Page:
I enjoy veggies from the Farmer’s Market; or – even better, those that I can pick fresh from my garden. Fresh veggies are made of chemicals. You and I are made of chemicals. As a biochemist, I view all chemicals as having the potential for good and for harm. This includes chemicals that occur naturally, raised in organic, biodynamic farms, and harvested by thoughtful workers wearing sustainable cotton; and it includes chemicals that are synthesized in a laboratory by scientists in white coats in large reactors. The di Medici’s were known for their creative, diabolical use of poisons. These poisons were sometimes derived from their gardens. I noticed a skull and crossbones carved into the entrance to one of their gardens. I don’t think it connoted a Halloween festival. Potentially toxic chemicals are everywhere. There are beautiful, large castor plants growing wild near me. Ricin, a very potent and deadly toxin, can be derived from the seed of the castor plant.

Traditional regulatory approach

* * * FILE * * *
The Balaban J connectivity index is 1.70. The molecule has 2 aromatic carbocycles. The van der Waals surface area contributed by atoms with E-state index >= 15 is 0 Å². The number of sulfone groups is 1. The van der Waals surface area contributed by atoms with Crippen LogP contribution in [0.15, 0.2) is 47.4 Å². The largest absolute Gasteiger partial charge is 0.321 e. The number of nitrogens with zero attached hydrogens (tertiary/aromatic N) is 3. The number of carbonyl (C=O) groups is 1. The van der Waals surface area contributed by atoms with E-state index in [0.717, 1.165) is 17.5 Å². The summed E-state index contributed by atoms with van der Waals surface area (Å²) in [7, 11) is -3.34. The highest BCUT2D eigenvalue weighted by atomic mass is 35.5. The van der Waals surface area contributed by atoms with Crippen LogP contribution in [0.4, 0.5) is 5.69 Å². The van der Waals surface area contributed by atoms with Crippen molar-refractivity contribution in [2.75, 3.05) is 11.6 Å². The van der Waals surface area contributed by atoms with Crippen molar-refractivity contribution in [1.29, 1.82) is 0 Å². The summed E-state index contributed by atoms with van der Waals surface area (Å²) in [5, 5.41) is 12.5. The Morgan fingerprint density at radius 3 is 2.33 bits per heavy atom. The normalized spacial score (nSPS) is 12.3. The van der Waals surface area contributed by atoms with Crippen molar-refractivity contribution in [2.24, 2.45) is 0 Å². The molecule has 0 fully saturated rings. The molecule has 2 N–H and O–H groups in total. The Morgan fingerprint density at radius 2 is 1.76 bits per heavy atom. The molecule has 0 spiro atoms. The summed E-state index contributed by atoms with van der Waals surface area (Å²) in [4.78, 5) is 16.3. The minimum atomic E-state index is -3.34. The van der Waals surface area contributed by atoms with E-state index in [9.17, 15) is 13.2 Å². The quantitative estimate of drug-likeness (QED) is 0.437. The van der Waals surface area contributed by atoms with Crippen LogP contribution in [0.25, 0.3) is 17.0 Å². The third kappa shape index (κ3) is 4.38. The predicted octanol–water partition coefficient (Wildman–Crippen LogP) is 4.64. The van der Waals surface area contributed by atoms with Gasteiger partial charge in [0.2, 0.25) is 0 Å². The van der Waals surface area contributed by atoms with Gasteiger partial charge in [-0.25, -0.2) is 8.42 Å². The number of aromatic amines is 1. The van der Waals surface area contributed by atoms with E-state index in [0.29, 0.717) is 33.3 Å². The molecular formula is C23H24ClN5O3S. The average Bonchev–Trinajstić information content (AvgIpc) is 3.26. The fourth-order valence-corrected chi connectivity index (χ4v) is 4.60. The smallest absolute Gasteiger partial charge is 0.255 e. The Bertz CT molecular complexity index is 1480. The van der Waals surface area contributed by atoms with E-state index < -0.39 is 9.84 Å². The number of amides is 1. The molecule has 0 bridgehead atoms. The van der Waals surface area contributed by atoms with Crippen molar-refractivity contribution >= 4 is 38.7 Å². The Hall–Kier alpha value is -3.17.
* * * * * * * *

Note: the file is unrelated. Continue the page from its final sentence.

One factor in the decrease in effective cleaning agents and other process chemicals is that safety and toxicity are viewed as absolute concepts. There’s an on/off switch; the chemical is “either safe or dangerous, toxic or harmless.” (Djerassi, C, 2004). What appears to be a traditional regulatory approach results of a continuing cycle of prohibition. Awhile back, I asked a regulatory professional how chemicals came to appear on “no-no” lists, how they were deemed chemicals of concern, how they were deemed unacceptable, how they were banned. Their explanation resonated with me; and I found it more than a little disturbing. The individual explained that as a chemical comes into common usage, one or more regulatory agencies investigate it. The regulatory agency reviews available toxicity studies, most often animal studies, using the results to indicate the exposure limit. Agencies may add safety factors to account for inter-species differences and to assure that people, including sensitive populations, would not be exposed to a harmful level of the chemical. This means that the observed safe exposure limit in animals is typically divided by a high number. The upshot is that what safety professionals and regulatory agencies determine to be acceptable exposure levels for “safe” worker exposure often becomes lower and lower as regulatory scrutiny increases. As a result of these evaluations, the chemical may be prohibited or banned. I asked the regulator what happens next. The response was that agencies allow manufacturers to simply choose an alternative chemical or cleaning agent. I asked if anyone looked at the safety or environmental impact of alternative chemicals that would be likely to be chosen. The response, which makes me uneasy, was that regulators allow manufacturers to select an alternative chemical. The regulatory professional assured me that if any of the alternative chemicals come into common usage, agencies would evaluate it. If regulators decide it’s “bad,” they go after it.